Ken Chafin, a Southern Baptist professor of preaching, was invited to speak to his daughter’s high school English class.  The class had been studying moral values in American literature.  Rather than use the occasion to talk about the distinctives of Southern Baptism, he decided to talk about what all the various denominations have in common in their view of wholeness.  He talked about how God created our bodies with appetites, our minds with reason and questions, and our emotions with their responses, and our wills with their capacity for decision and how Christ came to create wholeness in our lives. 

            When he completed his talk, a young man near the rear of the room asked him a question that was more of a statement than a question.  He said, “If God made the body with it’s appetites, then why are you preachers always hassling me about sex?”

            Now, Chafin’s presentation was so general, he hadn’t even mentioned sex, but it was certainly on this high schooler’s mind, and evidently someone was hassling this young man and the young man said, “My sexual needs are just like all my other needs.  If I get hungry I drop by MacDonald’s for a quarter pounder with cheese, and if I feel the need for sex I get a date with someone who is willing.  Now what’s wrong with that?”

            Well, as I said before in our Ten Commandments sermon series, the problem with sex outside of marriage is not that we have gone too far, it’s that we haven’t gone far enough.  We haven’t committed enough of ourselves to the other person.  Fast sex is as good for us as fast food.

            Third, we are good stewards of our bodies when we make sure we are giving our bodies proper rest.  That begins with determining how much sleep we need each night to feel rested.  Some people need ten hours of sleep, others eight, others six.  Most need eight hours of sleep, but the amount varies, and if we constantly wake up to an alarm clock, that’s a sure sign we are not getting enough sleep at night.  The ideal is to wake up fifteen minutes or so before the alarm goes off.  Someone aptly said, “Fatigue makes cowards of us all.”  If we are not getting proper sleep at night, we start to think negatively, and that affects our state of mind which in turn affects our bodies.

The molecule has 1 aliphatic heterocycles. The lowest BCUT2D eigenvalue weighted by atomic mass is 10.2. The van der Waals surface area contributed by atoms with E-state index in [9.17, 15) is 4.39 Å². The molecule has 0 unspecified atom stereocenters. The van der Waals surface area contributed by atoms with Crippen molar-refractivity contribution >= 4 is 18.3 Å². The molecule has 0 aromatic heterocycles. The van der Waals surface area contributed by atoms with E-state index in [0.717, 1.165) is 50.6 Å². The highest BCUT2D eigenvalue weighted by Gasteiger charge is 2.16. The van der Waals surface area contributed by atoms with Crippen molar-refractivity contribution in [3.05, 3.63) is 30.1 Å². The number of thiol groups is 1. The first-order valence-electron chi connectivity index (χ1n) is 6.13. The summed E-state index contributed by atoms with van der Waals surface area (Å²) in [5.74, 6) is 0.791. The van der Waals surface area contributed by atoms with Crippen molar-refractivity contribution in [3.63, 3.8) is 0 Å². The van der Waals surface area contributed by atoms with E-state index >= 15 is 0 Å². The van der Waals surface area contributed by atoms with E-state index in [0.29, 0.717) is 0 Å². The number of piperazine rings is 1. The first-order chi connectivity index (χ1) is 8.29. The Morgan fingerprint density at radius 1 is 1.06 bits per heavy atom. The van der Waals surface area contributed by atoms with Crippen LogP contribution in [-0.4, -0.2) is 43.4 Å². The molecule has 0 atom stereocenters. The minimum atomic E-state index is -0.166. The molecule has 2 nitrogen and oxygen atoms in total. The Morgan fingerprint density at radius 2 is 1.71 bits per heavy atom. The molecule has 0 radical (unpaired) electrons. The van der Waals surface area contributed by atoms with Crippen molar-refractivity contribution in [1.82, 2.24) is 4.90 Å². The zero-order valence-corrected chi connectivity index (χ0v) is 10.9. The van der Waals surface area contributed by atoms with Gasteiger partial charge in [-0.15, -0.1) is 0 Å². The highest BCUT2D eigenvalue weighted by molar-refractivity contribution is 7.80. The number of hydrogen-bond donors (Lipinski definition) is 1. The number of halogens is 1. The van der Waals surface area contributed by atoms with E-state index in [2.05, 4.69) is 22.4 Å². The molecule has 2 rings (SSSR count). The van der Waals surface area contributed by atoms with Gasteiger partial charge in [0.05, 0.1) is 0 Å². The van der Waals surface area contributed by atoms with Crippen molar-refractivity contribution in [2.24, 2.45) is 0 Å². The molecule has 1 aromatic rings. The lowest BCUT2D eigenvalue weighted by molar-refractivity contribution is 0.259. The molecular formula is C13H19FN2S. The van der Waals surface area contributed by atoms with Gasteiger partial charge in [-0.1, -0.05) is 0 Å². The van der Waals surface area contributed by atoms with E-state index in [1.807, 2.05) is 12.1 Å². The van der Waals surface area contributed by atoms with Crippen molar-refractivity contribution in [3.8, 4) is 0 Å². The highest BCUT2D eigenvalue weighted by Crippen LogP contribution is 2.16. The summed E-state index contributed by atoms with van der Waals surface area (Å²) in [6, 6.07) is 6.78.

Getting proper rest also involves practicing the art of relaxation.  What refuels you?  Reading your Bible?  Playing a video game?  Fishing?  Reading?  Watching TV. Meditation.  Searching the internet?  Cross-stitching?  Remember Jesus comment in the Sermon on the Mount when he said, “Consider the lilies?”  Well, Emily Dickinson, the poet, commented, “Consider the lilies ... that’s the only commandment I haven’t broken.”  That woman knew how to relax.

            Finally, getting proper rest also means taking time away from work.  There is no virtue in never taking a day off or never taking a vacation.  Furthermore, did you know that a studies have shown that a vacation needs to be at least ten days long.  Any shorter than that and our bodies do not have time to recover.  A day here or there, a weekend here or there, a week here and there won’t cut it.  Our bodies need more than that, at least yearly to recover from the demands of our jobs.

            I’ll close by quoting C.S. Lewis.  In this quote he reminds us of how our earthly bodies will differ from our heavenly bodies.  He writes,


            These small and perishable bodies we now have were given to us as ponies are given to schoolboys and schoolgirls.  We must learn to manage; not that we may some day be free of horses altogether but that some day we may ride bare-back, confident and rejoicing, those greater mounts, those winged, shining and world-shaking horses which perhaps even now expect us with impatience, pawing and snorting in the king’s stables.[1] 


            As wonderful as these bodies are, something even greater awaits us.  Amen.

[1] C.S. Lewis, Miracles, Chapter 16.